Carrie Gillenwaters

Carrie Gillenwaters was an African-American woman, who migrated to Muncie with her family during the late nineteenth century. She held many jobs and positions throughout her life, including as a domestic servant, in addition to being a wife, divorcée, and adoptive mother. Learn more about her life in the video below.

This video was researched and created by Virginia Carter, Linda Laws, and Anna Osborne. 

Carrie Gillenwater (sic) and Marsh children

Carrie Gillenwaters with the Ryan-Marsh children, November 20, 1898. She was probably 15 years old in this photograph. Photograph by John Rollin Marsh, Marsh-Ryan Family Collection, M-369, Archives and Special Collections, University Libraries, Ball State University.

The photograph (left), which appears in the documentary above, deserves more discussion as a primary source.

Today with our unprecedented access to technology, photographs are commonplace, merely mundane. Everyone in the world can become a photographer and take a picture with a device nearly all of us carry in our pockets. We do not think much about the process, and especially much about the historical relevance of photographs, when we snap pictures.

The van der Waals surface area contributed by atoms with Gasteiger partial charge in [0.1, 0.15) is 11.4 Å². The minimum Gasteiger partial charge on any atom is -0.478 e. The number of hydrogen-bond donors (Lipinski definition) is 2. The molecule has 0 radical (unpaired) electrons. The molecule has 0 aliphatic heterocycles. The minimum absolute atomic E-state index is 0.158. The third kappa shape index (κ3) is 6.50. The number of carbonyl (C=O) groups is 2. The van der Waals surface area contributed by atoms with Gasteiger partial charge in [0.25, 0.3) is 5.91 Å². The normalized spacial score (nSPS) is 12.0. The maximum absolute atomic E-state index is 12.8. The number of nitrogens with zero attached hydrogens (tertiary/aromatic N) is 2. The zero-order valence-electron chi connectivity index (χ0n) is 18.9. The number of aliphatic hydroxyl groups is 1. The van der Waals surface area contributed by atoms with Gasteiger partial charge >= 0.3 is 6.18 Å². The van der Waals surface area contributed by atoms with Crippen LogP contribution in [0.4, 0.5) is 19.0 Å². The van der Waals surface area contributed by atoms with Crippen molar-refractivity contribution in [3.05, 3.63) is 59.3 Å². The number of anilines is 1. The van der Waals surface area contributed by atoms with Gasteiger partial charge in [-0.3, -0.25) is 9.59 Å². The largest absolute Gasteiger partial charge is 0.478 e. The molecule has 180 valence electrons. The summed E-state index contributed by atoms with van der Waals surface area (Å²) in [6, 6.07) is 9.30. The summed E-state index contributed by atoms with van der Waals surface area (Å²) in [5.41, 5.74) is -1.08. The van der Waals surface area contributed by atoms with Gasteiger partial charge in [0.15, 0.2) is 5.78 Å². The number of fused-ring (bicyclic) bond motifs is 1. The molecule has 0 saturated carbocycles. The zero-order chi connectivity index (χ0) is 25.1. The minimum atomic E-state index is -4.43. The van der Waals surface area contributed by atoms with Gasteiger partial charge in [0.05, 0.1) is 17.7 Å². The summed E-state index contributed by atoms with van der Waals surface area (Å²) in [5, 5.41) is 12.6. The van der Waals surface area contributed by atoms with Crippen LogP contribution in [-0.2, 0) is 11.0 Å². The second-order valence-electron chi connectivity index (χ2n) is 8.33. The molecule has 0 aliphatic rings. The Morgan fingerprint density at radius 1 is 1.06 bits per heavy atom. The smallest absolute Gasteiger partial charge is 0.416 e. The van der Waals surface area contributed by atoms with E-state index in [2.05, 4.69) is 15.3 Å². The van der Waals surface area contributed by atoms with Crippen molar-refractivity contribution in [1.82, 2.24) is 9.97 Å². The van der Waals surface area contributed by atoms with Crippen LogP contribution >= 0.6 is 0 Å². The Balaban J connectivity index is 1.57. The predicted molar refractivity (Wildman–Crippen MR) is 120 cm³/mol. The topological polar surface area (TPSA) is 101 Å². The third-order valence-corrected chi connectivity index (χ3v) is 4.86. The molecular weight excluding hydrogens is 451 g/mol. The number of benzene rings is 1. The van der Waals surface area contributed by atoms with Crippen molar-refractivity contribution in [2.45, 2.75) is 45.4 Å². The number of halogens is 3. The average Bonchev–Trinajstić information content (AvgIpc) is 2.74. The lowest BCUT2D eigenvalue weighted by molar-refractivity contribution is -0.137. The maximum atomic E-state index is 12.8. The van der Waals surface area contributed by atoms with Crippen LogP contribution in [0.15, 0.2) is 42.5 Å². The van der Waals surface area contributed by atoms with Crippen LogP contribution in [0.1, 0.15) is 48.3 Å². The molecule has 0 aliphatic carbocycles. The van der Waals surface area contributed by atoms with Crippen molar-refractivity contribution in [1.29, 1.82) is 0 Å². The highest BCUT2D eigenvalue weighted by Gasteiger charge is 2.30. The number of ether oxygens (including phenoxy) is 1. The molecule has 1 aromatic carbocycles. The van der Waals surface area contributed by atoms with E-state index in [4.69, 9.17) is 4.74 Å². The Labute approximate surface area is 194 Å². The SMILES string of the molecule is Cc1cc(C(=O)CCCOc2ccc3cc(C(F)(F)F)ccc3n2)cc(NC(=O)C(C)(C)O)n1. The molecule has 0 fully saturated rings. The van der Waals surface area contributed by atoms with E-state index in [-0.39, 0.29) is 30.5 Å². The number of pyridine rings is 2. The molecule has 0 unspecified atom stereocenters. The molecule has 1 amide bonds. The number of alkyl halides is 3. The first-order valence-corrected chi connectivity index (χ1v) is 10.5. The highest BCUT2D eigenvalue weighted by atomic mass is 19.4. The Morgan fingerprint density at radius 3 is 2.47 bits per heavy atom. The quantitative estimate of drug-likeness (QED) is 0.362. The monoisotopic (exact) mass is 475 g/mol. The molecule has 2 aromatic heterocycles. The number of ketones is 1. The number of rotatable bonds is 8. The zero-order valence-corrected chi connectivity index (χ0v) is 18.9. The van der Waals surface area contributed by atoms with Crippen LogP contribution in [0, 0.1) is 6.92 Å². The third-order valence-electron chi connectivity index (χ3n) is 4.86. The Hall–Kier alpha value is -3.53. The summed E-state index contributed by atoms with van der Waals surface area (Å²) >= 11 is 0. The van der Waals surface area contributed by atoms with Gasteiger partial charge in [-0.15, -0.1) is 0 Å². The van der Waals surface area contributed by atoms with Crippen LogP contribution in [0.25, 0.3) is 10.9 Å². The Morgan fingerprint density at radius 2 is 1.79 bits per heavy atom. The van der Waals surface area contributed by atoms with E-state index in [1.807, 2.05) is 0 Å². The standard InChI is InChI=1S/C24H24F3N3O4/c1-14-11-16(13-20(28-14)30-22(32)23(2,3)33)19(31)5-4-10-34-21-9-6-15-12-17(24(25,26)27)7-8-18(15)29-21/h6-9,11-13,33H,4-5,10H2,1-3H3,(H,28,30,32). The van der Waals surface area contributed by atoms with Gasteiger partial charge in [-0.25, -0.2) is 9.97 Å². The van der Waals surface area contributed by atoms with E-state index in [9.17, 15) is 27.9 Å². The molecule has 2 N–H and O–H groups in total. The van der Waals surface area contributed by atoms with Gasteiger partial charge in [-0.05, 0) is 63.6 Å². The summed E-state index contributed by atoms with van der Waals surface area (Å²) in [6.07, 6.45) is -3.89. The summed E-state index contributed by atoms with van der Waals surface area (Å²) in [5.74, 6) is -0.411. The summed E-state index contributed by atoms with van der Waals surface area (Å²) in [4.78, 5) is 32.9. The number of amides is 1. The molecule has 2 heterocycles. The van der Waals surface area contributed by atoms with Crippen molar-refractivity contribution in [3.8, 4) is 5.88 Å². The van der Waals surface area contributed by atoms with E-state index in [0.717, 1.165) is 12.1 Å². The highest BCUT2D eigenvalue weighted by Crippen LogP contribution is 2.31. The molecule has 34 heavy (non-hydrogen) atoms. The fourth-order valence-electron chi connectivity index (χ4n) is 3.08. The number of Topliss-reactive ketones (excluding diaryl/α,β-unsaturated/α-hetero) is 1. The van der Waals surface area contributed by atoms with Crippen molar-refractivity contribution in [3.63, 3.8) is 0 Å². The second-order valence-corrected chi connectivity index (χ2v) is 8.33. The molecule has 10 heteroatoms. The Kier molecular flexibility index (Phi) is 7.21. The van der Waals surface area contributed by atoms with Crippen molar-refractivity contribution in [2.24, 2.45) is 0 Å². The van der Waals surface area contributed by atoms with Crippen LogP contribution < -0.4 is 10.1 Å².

What goes into a photograph?

Photography had only originated 60 years prior to this photograph being taken.

In addition to requiring an expensive camera and film, in the 1890s a photographic exposure needed its subjects to remain seated for a while in order to create the image. In other words, photographs require intentionality and patience. It is no surprise, then, that the baby in this photograph is blurry. This is very different from today's cameras which take pictures in an instant. When this photograph was taken in 1898, the process would have been much longer.

A photograph like this is incredibly rare because someone with the access to material and equipment went out of their way to remember their children, yes, but also to remember Carrie Gillenwaters. (The photographer was her employer and the children's father, John Rollin Marsh.) For most of the working class, and especially for working-class African Americans, both access to technology and photographers' intentionality was often lacking. Someone wanted Carrie Gillenwaters to be remembered and, fortunately for us, she has been.

To hear more about the historian's process and the methodologies used to research and create historical narratives, check out the conversation between Carter, Laws, and Osborne below. 

Carrie Gillenwaters shows how women lived and worked independently at a time when divorce and single-parenthood was considered unusual in theory, if not in practice. Her story of domestic abuse and divorce, however, was, lamentably, much more common than we might think. Click on Dr. Anna Lemon Griffin to learn more about a notable, educated woman, who also dealt with these issues.

Carrie Gillenwaters